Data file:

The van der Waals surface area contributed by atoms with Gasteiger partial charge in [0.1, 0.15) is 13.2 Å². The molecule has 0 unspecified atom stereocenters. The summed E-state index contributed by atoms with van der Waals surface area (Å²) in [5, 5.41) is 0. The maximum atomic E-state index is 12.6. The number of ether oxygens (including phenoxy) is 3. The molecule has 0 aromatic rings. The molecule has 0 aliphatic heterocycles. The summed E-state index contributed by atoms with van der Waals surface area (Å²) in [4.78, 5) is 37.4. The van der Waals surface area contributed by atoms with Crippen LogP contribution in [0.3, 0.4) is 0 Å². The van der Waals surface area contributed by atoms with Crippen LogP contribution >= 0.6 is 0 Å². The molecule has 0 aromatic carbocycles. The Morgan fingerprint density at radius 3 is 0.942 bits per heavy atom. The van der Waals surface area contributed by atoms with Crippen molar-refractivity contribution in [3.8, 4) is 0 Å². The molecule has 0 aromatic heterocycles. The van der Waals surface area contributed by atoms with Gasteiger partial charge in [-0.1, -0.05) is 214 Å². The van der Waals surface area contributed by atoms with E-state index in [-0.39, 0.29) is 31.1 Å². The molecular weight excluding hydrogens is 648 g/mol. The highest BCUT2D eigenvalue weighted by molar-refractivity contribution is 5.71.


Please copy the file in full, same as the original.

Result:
The van der Waals surface area contributed by atoms with Gasteiger partial charge in [0.1, 0.15) is 13.2 Å². The molecule has 0 unspecified atom stereocenters. The summed E-state index contributed by atoms with van der Waals surface area (Å²) in [5, 5.41) is 0. The maximum atomic E-state index is 12.6. The number of ether oxygens (including phenoxy) is 3. The molecule has 0 aromatic rings. The molecule has 0 aliphatic heterocycles. The summed E-state index contributed by atoms with van der Waals surface area (Å²) in [4.78, 5) is 37.4. The van der Waals surface area contributed by atoms with Crippen LogP contribution in [0.3, 0.4) is 0 Å². The van der Waals surface area contributed by atoms with Crippen LogP contribution >= 0.6 is 0 Å². The molecule has 0 aromatic carbocycles. The Morgan fingerprint density at radius 3 is 0.942 bits per heavy atom. The van der Waals surface area contributed by atoms with Crippen molar-refractivity contribution in [3.8, 4) is 0 Å². The molecule has 0 aromatic heterocycles. The van der Waals surface area contributed by atoms with Gasteiger partial charge in [-0.1, -0.05) is 214 Å². The van der Waals surface area contributed by atoms with E-state index in [-0.39, 0.29) is 31.1 Å². The molecular weight excluding hydrogens is 648 g/mol. The highest BCUT2D eigenvalue weighted by molar-refractivity contribution is 5.71.